The Future Of Storytelling In Digital

Image courtesy: Geograph (Creative Commons)

Anyone can tell a story, but it is only a select few that can forge a bond between themselves and their listeners, and really tell a story. It’s much the same with brands; there are those brands that we couldn’t imagine our lives without, and who form a major part of our daily lives, and those who we would quickly forget about the moment something cheaper or more convenient came along.

I love this line from Adam Gopnik’s post ‘Can Science Explain Why We Tell Stories’:

‘Stories, more even than stars or spectacle, are still the currency of life… There’s no escaping stories, or the pressures to tell them.’

You can’t argue the fact that we all love a good story and in business, storytelling has become an invaluable part of the customer experience, especially in digital. But what exactly does its future hold? Obviously the days of Neanderthals clustering around the camp fire are long gone, as are (I’m sure), the traditional family dinner at 6pm. And while we still rely on our peers for information, it’s usually over a text message or a tweet, as opposed to a phone call. So do we need to be telling our brand stories differently?

Storytelling: Engagement And Connection

While certainly the days of brands talking at us over traditional media have long passed, we’ve come to expect more from the companies we support and recommend. We no longer want to engage with brands that lack depth and meaning, and as Trendwatching put it in their April 2012 Trend Report, Flawsome:

‘…human nature dictates that people have a hard time genuinely connecting with, being close to, or really trusting other humans who (pretend to) have no weaknesses, flaws, or mistakes.’

And it’s the same with brands and products that we use, wouldn’t you say?

I find the way we’re beginning to engage with our tech, as well as what we expect from said tech, incredibly fascinating. Without a doubt, the days where we passively accept what we’re reading without wanting to engage further with the content, are gone.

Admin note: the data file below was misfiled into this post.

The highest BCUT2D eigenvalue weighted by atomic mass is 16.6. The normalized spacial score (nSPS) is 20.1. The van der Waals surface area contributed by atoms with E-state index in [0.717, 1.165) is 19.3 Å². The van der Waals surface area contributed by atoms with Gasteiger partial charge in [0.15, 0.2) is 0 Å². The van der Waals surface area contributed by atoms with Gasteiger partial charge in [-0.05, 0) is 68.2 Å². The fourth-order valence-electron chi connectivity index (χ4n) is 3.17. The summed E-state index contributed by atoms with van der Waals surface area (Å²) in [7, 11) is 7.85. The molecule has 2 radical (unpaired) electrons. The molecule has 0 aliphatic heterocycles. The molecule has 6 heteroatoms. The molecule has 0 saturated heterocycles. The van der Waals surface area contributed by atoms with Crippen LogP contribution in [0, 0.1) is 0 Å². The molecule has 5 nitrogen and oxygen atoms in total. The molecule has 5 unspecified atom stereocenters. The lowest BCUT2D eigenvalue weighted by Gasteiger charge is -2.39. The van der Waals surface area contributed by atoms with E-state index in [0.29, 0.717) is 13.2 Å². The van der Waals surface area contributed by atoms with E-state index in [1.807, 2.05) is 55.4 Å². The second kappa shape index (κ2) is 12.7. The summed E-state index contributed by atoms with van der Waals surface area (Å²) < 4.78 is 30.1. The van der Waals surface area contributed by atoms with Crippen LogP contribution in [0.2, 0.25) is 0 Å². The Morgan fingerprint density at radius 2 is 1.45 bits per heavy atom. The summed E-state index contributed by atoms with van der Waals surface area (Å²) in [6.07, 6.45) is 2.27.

The Four I’s Of Storytelling

In Latitude’s 2012 research paper, ‘The Future of Storytelling’ they discuss what they believe as ‘the four I’s’ of storytelling that will bring stories alive in the future:

  • Immersion: can I go deeper into the story-world, by learning more about it or be heightening my sensory experience of it?
  • Interactivity: can I change or influence elements of the story? Can I interact with other people around the story?
  • Integration: is a cohesive story being told across platforms? Can I interface with the real world in any way?
  • Impact: does the story inspire me to take action in my own life, such as making a purchase or supporting a good cause?

Maybe it’s the simplicity of ‘the four I’s’, but I love this paper and the information it holds. It’s completely inspired me to relook the conventional story, and the way I judge brands and their stories.

Transmedia Storytelling In Digital

We’re moving into an era that is more than just curating content and pasting the same message across all your channels. We’re going to need to learn to break our stories into their separate storylines and distribute those elements across the appropriate channels and make sure they fit the medium on which they’re being told. Henry Jenkins coined the term Transmedia Storytelling in his book Convergence Culture and this is exactly what we need to start considering in the stories we tell our customers. To quote Jenkins,

‘Transmedia represents the integration of entertainment experiences across a range of different media platforms… [and] immerses an audience in a story’s universe through a number of dispersed entry points, providing a comprehensive and coordinated experience of a complex story .’

And even though this term has been around for a while now, I’m sure that there are only a handful of individuals and brands getting this right. It’s because it’s not easy and it requires talent, time and effort, all scarce resources. But in understanding the importance of storytelling, and how we need to adapt our stories to align with new media, we can begin incorporate the above into our strategies and truly begin to connect with our customers.

What do you think? How are you telling your brand’s story? Let us know in the ‘Make a comment’ block below.

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